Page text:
A NATO airstrike hit an area near Libyan leader Muammar Gaddafi's compound in the capital again on Tuesday, as military leaders voiced concerns about sustaining the operations if the alliance mission drags on.
A column of gray smoke could be seen rising from the area around Gaddafi's Bab al-Aziziya compound shortly before dawn today. The concussion from the blast was felt at a hotel where journalists stay in the capital.
It was not clear what was targeted, and Libyan officials didn't immediately comment.
East of the capital, alliance aircraft have begun dropping leaflets warning government troops to abandon their posts outside Zlitan, which lies just west of the rebel-held port city of Misrata.
Rebel forces have been advancing along the Mediterranean coast toward Zlitan, but say they have been instructed by NATO to withdraw ahead of expected bombing runs to old front lines in Dafniya.
The 3-by-5 inch leaflets intended for forces loyal to Gadhafi carry the NATO symbol and a picture of an Apache attack helicopter and burning tanks on one side. Green Arabic writing warns: "There's no place to hide. It's not too late to stop fighting. If you continue to threaten civilians, you will face destruction." The message on the reverse urges soldiers to "stop and stay away from fighting now."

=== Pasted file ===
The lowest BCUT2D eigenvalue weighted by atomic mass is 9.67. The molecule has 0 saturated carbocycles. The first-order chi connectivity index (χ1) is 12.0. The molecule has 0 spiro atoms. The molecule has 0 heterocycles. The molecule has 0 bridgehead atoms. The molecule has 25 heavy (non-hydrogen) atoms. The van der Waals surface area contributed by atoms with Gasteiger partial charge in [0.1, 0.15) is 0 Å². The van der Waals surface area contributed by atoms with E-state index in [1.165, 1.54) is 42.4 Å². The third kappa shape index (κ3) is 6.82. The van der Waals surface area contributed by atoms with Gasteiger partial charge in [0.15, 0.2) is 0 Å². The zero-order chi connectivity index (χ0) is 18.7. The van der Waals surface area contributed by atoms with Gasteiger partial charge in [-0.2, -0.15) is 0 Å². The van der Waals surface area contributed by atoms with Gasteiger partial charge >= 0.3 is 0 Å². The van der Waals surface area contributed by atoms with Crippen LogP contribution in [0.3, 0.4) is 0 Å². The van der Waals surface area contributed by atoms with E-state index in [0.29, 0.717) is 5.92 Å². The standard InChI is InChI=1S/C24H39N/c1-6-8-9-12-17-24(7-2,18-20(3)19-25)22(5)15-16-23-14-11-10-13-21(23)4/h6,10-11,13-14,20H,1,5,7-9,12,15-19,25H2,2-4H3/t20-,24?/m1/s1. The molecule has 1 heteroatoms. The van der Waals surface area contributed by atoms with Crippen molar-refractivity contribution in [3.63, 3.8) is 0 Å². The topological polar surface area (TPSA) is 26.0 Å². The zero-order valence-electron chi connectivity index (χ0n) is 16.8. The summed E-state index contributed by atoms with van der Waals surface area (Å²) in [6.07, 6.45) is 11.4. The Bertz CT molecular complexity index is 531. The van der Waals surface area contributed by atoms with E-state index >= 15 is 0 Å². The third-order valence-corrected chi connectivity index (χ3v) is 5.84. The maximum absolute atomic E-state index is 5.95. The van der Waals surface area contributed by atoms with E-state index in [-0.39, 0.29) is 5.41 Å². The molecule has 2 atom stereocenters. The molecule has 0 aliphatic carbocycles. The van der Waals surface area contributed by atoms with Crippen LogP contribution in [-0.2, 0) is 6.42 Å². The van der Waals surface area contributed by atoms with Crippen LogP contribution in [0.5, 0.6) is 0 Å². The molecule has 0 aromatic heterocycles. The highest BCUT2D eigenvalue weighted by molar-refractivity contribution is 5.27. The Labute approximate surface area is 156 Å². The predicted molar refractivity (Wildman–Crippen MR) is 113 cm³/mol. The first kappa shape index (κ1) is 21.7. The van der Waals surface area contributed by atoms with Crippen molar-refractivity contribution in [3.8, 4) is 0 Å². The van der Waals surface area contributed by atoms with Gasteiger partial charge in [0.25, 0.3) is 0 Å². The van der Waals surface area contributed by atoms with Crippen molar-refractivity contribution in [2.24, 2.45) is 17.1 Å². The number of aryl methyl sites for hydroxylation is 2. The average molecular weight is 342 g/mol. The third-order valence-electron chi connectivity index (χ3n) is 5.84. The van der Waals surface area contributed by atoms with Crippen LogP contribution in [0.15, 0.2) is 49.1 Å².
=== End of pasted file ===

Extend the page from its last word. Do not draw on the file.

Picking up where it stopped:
An Associated Press reporter near the front line said NATO fighter jets were be heard overhead.
If the rebels take Zlitan, they would be within 135 kilometers of the eastern outskirts of Tripoli. A rebel official said opposition leaders in Zlitan have been meeting with their counterparts in Misrata, but he acknowledged they face challenges in advancing on the city.